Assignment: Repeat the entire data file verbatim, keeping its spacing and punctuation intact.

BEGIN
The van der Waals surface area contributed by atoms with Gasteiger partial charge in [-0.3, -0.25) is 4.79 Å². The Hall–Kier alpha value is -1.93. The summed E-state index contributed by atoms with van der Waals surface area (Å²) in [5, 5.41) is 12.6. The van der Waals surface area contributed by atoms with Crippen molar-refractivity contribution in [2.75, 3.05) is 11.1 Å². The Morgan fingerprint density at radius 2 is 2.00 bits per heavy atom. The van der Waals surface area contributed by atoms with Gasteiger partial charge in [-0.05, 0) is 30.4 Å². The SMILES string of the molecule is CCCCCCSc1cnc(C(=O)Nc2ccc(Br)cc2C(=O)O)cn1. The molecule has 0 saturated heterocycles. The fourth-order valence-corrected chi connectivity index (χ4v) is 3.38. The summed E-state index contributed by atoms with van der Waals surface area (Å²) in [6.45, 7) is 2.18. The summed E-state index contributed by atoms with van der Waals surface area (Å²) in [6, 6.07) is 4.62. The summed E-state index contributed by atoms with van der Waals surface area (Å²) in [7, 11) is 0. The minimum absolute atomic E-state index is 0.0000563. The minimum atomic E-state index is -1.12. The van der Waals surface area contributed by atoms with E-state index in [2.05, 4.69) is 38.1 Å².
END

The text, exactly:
The van der Waals surface area contributed by atoms with Gasteiger partial charge in [-0.3, -0.25) is 4.79 Å². The Hall–Kier alpha value is -1.93. The summed E-state index contributed by atoms with van der Waals surface area (Å²) in [5, 5.41) is 12.6. The van der Waals surface area contributed by atoms with Crippen molar-refractivity contribution in [2.75, 3.05) is 11.1 Å². The Morgan fingerprint density at radius 2 is 2.00 bits per heavy atom. The van der Waals surface area contributed by atoms with Gasteiger partial charge in [-0.05, 0) is 30.4 Å². The SMILES string of the molecule is CCCCCCSc1cnc(C(=O)Nc2ccc(Br)cc2C(=O)O)cn1. The molecule has 0 saturated heterocycles. The fourth-order valence-corrected chi connectivity index (χ4v) is 3.38. The summed E-state index contributed by atoms with van der Waals surface area (Å²) in [6.45, 7) is 2.18. The summed E-state index contributed by atoms with van der Waals surface area (Å²) in [6, 6.07) is 4.62. The summed E-state index contributed by atoms with van der Waals surface area (Å²) in [7, 11) is 0. The minimum absolute atomic E-state index is 0.0000563. The minimum atomic E-state index is -1.12. The van der Waals surface area contributed by atoms with E-state index in [2.05, 4.69) is 38.1 Å².